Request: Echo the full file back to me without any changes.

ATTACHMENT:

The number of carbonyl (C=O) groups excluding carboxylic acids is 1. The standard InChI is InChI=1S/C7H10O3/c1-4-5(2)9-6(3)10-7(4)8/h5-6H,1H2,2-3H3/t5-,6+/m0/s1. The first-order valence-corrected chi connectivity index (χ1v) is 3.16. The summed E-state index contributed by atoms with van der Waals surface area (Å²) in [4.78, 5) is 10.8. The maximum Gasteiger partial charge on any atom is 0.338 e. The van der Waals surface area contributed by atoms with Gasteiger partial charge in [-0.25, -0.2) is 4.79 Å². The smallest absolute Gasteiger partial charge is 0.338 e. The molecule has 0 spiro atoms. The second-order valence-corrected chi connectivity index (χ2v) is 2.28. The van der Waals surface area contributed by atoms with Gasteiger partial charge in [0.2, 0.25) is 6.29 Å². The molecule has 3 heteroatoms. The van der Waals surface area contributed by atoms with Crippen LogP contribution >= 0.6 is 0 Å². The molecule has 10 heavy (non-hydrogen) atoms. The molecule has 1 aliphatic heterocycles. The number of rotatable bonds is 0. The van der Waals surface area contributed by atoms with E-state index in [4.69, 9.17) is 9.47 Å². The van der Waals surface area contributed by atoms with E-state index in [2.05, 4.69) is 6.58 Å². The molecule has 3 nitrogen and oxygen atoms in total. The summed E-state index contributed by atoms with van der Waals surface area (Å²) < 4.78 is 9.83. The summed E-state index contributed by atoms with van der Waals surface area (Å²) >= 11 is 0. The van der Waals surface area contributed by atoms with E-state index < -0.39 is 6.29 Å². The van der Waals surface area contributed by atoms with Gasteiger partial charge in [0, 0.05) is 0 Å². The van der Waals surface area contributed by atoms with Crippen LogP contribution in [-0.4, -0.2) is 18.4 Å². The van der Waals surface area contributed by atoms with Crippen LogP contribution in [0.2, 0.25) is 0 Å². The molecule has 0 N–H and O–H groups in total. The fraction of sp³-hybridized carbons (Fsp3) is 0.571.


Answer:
The number of carbonyl (C=O) groups excluding carboxylic acids is 1. The standard InChI is InChI=1S/C7H10O3/c1-4-5(2)9-6(3)10-7(4)8/h5-6H,1H2,2-3H3/t5-,6+/m0/s1. The first-order valence-corrected chi connectivity index (χ1v) is 3.16. The summed E-state index contributed by atoms with van der Waals surface area (Å²) in [4.78, 5) is 10.8. The maximum Gasteiger partial charge on any atom is 0.338 e. The van der Waals surface area contributed by atoms with Gasteiger partial charge in [-0.25, -0.2) is 4.79 Å². The smallest absolute Gasteiger partial charge is 0.338 e. The molecule has 0 spiro atoms. The second-order valence-corrected chi connectivity index (χ2v) is 2.28. The van der Waals surface area contributed by atoms with Gasteiger partial charge in [0.2, 0.25) is 6.29 Å². The molecule has 3 heteroatoms. The van der Waals surface area contributed by atoms with Crippen LogP contribution >= 0.6 is 0 Å². The molecule has 10 heavy (non-hydrogen) atoms. The molecule has 1 aliphatic heterocycles. The number of rotatable bonds is 0. The van der Waals surface area contributed by atoms with E-state index in [4.69, 9.17) is 9.47 Å². The van der Waals surface area contributed by atoms with E-state index in [2.05, 4.69) is 6.58 Å². The molecule has 3 nitrogen and oxygen atoms in total. The summed E-state index contributed by atoms with van der Waals surface area (Å²) < 4.78 is 9.83. The summed E-state index contributed by atoms with van der Waals surface area (Å²) >= 11 is 0. The van der Waals surface area contributed by atoms with E-state index < -0.39 is 6.29 Å². The van der Waals surface area contributed by atoms with Gasteiger partial charge in [0, 0.05) is 0 Å². The van der Waals surface area contributed by atoms with Crippen LogP contribution in [-0.4, -0.2) is 18.4 Å². The van der Waals surface area contributed by atoms with Crippen LogP contribution in [0.2, 0.25) is 0 Å². The molecule has 0 N–H and O–H groups in total. The fraction of sp³-hybridized carbons (Fsp3) is 0.571.